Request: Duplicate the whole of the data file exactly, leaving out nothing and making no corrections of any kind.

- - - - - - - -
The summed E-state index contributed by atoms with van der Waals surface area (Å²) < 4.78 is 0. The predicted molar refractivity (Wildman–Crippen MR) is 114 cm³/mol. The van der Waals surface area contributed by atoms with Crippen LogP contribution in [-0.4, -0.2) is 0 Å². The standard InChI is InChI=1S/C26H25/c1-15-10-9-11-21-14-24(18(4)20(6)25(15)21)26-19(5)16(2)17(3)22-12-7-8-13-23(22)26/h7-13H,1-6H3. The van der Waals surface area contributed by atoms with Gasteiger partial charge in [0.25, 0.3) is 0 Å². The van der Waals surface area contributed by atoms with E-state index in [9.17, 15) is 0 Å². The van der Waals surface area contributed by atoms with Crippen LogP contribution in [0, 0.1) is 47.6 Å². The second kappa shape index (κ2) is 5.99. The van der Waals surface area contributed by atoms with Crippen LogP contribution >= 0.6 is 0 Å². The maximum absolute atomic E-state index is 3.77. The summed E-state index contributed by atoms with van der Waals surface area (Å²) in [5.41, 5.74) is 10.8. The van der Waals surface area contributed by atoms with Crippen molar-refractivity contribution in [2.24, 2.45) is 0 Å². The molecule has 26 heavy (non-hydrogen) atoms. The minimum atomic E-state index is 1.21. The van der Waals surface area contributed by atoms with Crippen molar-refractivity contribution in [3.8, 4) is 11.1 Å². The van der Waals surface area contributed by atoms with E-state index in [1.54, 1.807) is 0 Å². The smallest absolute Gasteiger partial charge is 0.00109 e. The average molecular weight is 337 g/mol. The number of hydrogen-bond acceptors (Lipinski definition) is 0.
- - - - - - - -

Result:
The summed E-state index contributed by atoms with van der Waals surface area (Å²) < 4.78 is 0. The predicted molar refractivity (Wildman–Crippen MR) is 114 cm³/mol. The van der Waals surface area contributed by atoms with Crippen LogP contribution in [-0.4, -0.2) is 0 Å². The standard InChI is InChI=1S/C26H25/c1-15-10-9-11-21-14-24(18(4)20(6)25(15)21)26-19(5)16(2)17(3)22-12-7-8-13-23(22)26/h7-13H,1-6H3. The van der Waals surface area contributed by atoms with Gasteiger partial charge in [0.25, 0.3) is 0 Å². The van der Waals surface area contributed by atoms with E-state index in [9.17, 15) is 0 Å². The van der Waals surface area contributed by atoms with Crippen LogP contribution in [0, 0.1) is 47.6 Å². The second kappa shape index (κ2) is 5.99. The van der Waals surface area contributed by atoms with Crippen LogP contribution >= 0.6 is 0 Å². The maximum absolute atomic E-state index is 3.77. The summed E-state index contributed by atoms with van der Waals surface area (Å²) in [5.41, 5.74) is 10.8. The van der Waals surface area contributed by atoms with Crippen molar-refractivity contribution in [2.24, 2.45) is 0 Å². The molecule has 26 heavy (non-hydrogen) atoms. The minimum atomic E-state index is 1.21. The van der Waals surface area contributed by atoms with Crippen molar-refractivity contribution in [3.8, 4) is 11.1 Å². The van der Waals surface area contributed by atoms with E-state index in [1.54, 1.807) is 0 Å². The smallest absolute Gasteiger partial charge is 0.00109 e. The average molecular weight is 337 g/mol. The number of hydrogen-bond acceptors (Lipinski definition) is 0.